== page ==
Since roughly Thanksgiving, markets have been on a bumpy ride, prompting elevated levels of holiday heartburn among investors as we close out 2021.
Three sources in particular have impacted recent market volatility - the Fed, Omicron, and Emerging Markets:
- The Fed recently announced they believe the economy is strong enough to stomach a doubling of the pace of tapering – from $15 billion per month to $30 billion – and that the labor market is well on its way to full employment. This had an immediate impact on market volatility as people reacted to the news.
- The newly emergent Omicron strain and resurgence of a Delta wave around the country has market participants concerned that growth in cases could take a bite out of late Q4 and early 2022 growth and has some speculating it could delay a potential Fed rate hike liftoff once the taper is completed. The market hates uncertainty, and this unpredictable issue causes a round of volatility with each new headline.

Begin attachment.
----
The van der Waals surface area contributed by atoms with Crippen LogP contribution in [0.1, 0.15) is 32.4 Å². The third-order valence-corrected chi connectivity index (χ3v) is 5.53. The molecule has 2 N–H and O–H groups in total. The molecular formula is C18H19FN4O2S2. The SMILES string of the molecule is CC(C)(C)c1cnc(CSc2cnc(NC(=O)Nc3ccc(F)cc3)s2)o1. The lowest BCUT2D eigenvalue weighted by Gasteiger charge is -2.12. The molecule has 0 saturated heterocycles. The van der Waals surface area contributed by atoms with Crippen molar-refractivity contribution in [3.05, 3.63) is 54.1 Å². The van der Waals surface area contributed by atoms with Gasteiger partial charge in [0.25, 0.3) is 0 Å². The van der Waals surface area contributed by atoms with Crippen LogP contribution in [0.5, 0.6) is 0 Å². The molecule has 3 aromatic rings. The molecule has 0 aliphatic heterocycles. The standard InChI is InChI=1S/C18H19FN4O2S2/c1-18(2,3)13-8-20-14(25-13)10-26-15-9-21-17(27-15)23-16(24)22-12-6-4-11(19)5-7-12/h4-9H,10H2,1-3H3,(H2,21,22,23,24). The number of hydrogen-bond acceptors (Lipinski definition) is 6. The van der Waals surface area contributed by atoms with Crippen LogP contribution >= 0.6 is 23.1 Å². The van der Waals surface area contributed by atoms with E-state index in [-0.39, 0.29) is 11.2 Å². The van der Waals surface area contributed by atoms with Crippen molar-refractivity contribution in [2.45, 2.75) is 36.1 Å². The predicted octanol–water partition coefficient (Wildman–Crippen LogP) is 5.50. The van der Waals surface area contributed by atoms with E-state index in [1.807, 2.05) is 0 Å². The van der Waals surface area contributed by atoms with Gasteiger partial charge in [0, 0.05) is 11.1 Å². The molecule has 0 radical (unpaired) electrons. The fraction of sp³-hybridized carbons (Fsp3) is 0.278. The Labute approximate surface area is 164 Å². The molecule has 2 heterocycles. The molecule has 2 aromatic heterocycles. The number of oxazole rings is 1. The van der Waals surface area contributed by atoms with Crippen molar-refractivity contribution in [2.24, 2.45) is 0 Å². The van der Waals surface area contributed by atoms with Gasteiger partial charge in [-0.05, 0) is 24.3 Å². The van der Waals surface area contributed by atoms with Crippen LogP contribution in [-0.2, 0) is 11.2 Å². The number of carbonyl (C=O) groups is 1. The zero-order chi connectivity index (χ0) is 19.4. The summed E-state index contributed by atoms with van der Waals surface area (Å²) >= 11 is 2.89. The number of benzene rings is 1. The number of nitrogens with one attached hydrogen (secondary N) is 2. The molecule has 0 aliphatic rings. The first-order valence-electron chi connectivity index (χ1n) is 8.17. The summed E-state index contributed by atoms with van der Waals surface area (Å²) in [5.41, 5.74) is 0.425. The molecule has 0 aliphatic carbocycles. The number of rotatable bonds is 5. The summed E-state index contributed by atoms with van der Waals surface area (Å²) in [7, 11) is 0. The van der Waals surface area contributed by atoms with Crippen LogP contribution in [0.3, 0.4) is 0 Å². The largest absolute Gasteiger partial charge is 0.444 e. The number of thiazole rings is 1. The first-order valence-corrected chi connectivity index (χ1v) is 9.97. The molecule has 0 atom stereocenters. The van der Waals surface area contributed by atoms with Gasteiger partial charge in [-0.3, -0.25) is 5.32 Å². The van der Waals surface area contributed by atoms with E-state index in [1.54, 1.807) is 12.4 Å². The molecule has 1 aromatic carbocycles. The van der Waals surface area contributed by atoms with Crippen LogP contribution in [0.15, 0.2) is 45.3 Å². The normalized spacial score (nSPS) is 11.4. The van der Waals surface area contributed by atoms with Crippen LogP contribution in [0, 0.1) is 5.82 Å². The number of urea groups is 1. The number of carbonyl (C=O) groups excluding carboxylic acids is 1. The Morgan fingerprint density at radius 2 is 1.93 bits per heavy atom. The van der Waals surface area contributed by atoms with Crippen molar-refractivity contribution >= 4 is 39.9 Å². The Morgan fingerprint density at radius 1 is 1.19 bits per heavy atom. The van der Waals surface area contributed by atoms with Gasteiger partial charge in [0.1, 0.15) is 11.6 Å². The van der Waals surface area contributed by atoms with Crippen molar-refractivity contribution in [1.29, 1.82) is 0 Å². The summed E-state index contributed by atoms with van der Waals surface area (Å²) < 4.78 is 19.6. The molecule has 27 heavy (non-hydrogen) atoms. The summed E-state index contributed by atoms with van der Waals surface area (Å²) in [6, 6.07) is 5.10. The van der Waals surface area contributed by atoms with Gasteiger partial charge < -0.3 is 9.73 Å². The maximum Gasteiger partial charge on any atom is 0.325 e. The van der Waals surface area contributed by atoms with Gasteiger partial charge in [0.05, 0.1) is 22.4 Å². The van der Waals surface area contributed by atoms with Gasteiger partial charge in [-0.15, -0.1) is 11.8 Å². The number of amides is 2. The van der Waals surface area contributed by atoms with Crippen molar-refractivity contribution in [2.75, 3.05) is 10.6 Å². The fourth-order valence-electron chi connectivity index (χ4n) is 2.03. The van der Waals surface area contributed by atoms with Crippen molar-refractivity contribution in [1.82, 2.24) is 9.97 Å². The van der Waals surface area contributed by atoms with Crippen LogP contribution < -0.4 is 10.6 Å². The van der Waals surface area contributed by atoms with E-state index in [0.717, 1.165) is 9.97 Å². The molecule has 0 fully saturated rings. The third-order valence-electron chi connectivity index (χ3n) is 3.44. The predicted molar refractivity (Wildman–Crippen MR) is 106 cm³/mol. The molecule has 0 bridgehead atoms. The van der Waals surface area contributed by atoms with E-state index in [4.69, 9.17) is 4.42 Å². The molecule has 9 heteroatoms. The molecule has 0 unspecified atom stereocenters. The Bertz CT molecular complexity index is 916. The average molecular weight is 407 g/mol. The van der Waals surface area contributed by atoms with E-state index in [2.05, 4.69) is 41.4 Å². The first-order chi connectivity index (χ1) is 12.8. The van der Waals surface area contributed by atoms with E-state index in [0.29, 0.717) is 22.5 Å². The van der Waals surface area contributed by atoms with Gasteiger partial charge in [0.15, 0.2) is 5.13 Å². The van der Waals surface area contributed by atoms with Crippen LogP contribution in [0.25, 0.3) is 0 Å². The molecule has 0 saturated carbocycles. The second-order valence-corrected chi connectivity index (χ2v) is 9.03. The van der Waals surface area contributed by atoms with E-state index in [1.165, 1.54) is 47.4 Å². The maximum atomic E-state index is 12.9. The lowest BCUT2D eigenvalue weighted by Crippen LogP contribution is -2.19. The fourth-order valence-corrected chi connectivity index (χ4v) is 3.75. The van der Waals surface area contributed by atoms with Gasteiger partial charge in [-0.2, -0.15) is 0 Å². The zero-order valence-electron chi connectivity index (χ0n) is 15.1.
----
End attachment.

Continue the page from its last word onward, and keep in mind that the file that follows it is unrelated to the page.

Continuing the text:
- The ongoing collapse of the Turkish lira is threatening the overall health of Turkey’s financial system and market participants are reacting (recall the market turmoil around a potential Greek default and possible contagion several years ago), meanwhile news continues to leak out about China contending with growing defaults in the property sector (led by Evergrande) which accounts for a quarter of China’s economic activity, and Chinese/EM bonds have been in a bit of a freefall as a result.
While headline-driven short-term volatility can be disconcerting, markets have demonstrated the ability to digest the news, incorporate it into the prices of securities, and continue to flow along like a river meandering across the land. Long-term investors are best served by staying in the boat and riding it out to get to their final destination(s) in time.
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